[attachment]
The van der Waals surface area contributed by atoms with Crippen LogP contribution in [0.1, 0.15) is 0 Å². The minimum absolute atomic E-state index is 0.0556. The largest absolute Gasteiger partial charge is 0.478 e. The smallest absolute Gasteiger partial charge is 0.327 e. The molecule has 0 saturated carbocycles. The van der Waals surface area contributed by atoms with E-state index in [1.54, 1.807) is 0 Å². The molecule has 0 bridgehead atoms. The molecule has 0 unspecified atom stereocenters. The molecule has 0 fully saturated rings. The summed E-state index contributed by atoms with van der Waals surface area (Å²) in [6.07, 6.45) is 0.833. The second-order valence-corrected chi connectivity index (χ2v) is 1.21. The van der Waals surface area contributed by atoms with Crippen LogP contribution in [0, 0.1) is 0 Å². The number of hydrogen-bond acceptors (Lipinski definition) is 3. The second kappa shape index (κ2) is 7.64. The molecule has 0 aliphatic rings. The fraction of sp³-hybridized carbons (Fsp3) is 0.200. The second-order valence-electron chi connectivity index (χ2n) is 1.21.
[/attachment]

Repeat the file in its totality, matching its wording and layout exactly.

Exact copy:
The van der Waals surface area contributed by atoms with Crippen LogP contribution in [0.1, 0.15) is 0 Å². The minimum absolute atomic E-state index is 0.0556. The largest absolute Gasteiger partial charge is 0.478 e. The smallest absolute Gasteiger partial charge is 0.327 e. The molecule has 0 saturated carbocycles. The van der Waals surface area contributed by atoms with E-state index in [1.54, 1.807) is 0 Å². The molecule has 0 bridgehead atoms. The molecule has 0 unspecified atom stereocenters. The molecule has 0 fully saturated rings. The summed E-state index contributed by atoms with van der Waals surface area (Å²) in [6.07, 6.45) is 0.833. The second-order valence-corrected chi connectivity index (χ2v) is 1.21. The van der Waals surface area contributed by atoms with Crippen LogP contribution in [0, 0.1) is 0 Å². The number of hydrogen-bond acceptors (Lipinski definition) is 3. The second kappa shape index (κ2) is 7.64. The molecule has 0 aliphatic rings. The fraction of sp³-hybridized carbons (Fsp3) is 0.200. The second-order valence-electron chi connectivity index (χ2n) is 1.21.